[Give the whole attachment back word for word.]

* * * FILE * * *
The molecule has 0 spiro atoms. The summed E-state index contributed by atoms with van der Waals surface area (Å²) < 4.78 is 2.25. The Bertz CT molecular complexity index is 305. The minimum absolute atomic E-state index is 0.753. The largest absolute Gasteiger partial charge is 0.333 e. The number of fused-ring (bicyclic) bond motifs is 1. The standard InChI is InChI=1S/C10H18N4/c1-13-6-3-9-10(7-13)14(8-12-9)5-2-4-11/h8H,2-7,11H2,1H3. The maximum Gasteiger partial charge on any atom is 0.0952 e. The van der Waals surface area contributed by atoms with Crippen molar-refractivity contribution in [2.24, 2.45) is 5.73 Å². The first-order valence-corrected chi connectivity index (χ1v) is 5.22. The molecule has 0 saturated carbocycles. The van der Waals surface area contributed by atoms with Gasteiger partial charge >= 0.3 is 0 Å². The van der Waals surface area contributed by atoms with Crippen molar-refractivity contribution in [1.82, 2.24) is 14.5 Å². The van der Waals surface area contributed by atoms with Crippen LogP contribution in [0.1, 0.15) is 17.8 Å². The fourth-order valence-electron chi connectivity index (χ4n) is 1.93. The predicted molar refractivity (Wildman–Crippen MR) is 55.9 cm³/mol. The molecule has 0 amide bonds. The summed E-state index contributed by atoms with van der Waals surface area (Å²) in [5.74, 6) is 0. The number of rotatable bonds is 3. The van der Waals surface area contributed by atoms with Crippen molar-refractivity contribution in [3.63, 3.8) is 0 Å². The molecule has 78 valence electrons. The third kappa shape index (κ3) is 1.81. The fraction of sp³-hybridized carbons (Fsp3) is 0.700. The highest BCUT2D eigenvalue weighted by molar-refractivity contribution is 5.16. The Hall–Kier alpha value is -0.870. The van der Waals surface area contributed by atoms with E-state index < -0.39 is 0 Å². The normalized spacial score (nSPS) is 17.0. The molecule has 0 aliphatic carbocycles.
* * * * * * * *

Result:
The molecule has 0 spiro atoms. The summed E-state index contributed by atoms with van der Waals surface area (Å²) < 4.78 is 2.25. The Bertz CT molecular complexity index is 305. The minimum absolute atomic E-state index is 0.753. The largest absolute Gasteiger partial charge is 0.333 e. The number of fused-ring (bicyclic) bond motifs is 1. The standard InChI is InChI=1S/C10H18N4/c1-13-6-3-9-10(7-13)14(8-12-9)5-2-4-11/h8H,2-7,11H2,1H3. The maximum Gasteiger partial charge on any atom is 0.0952 e. The van der Waals surface area contributed by atoms with Crippen molar-refractivity contribution in [2.24, 2.45) is 5.73 Å². The first-order valence-corrected chi connectivity index (χ1v) is 5.22. The molecule has 0 saturated carbocycles. The van der Waals surface area contributed by atoms with Gasteiger partial charge >= 0.3 is 0 Å². The van der Waals surface area contributed by atoms with Crippen molar-refractivity contribution in [1.82, 2.24) is 14.5 Å². The van der Waals surface area contributed by atoms with Crippen LogP contribution in [0.1, 0.15) is 17.8 Å². The fourth-order valence-electron chi connectivity index (χ4n) is 1.93. The predicted molar refractivity (Wildman–Crippen MR) is 55.9 cm³/mol. The molecule has 0 amide bonds. The summed E-state index contributed by atoms with van der Waals surface area (Å²) in [5.74, 6) is 0. The number of rotatable bonds is 3. The van der Waals surface area contributed by atoms with Crippen molar-refractivity contribution in [3.63, 3.8) is 0 Å². The molecule has 78 valence electrons. The third kappa shape index (κ3) is 1.81. The fraction of sp³-hybridized carbons (Fsp3) is 0.700. The highest BCUT2D eigenvalue weighted by molar-refractivity contribution is 5.16. The Hall–Kier alpha value is -0.870. The van der Waals surface area contributed by atoms with E-state index < -0.39 is 0 Å². The normalized spacial score (nSPS) is 17.0. The molecule has 0 aliphatic carbocycles.